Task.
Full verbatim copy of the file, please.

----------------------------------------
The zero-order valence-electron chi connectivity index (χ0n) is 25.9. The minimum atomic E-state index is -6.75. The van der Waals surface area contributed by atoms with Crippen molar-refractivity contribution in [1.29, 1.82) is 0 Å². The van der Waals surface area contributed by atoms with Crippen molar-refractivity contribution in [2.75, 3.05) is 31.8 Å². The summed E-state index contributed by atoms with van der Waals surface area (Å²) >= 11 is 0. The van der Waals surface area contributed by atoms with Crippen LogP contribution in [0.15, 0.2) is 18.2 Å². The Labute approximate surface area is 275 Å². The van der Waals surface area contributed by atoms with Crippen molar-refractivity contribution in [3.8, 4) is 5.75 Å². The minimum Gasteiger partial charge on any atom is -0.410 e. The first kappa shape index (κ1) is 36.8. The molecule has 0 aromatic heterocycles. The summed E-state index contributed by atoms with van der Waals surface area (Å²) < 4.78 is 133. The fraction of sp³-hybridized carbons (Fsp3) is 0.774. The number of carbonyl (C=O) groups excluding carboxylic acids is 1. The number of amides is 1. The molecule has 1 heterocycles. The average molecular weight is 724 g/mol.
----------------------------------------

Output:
The zero-order valence-electron chi connectivity index (χ0n) is 25.9. The minimum atomic E-state index is -6.75. The van der Waals surface area contributed by atoms with Crippen molar-refractivity contribution in [1.29, 1.82) is 0 Å². The van der Waals surface area contributed by atoms with Crippen molar-refractivity contribution in [2.75, 3.05) is 31.8 Å². The summed E-state index contributed by atoms with van der Waals surface area (Å²) >= 11 is 0. The van der Waals surface area contributed by atoms with Crippen LogP contribution in [0.15, 0.2) is 18.2 Å². The Labute approximate surface area is 275 Å². The van der Waals surface area contributed by atoms with Crippen molar-refractivity contribution in [3.8, 4) is 5.75 Å². The minimum Gasteiger partial charge on any atom is -0.410 e. The first kappa shape index (κ1) is 36.8. The molecule has 0 aromatic heterocycles. The summed E-state index contributed by atoms with van der Waals surface area (Å²) < 4.78 is 133. The fraction of sp³-hybridized carbons (Fsp3) is 0.774. The number of carbonyl (C=O) groups excluding carboxylic acids is 1. The number of amides is 1. The molecule has 1 heterocycles. The average molecular weight is 724 g/mol.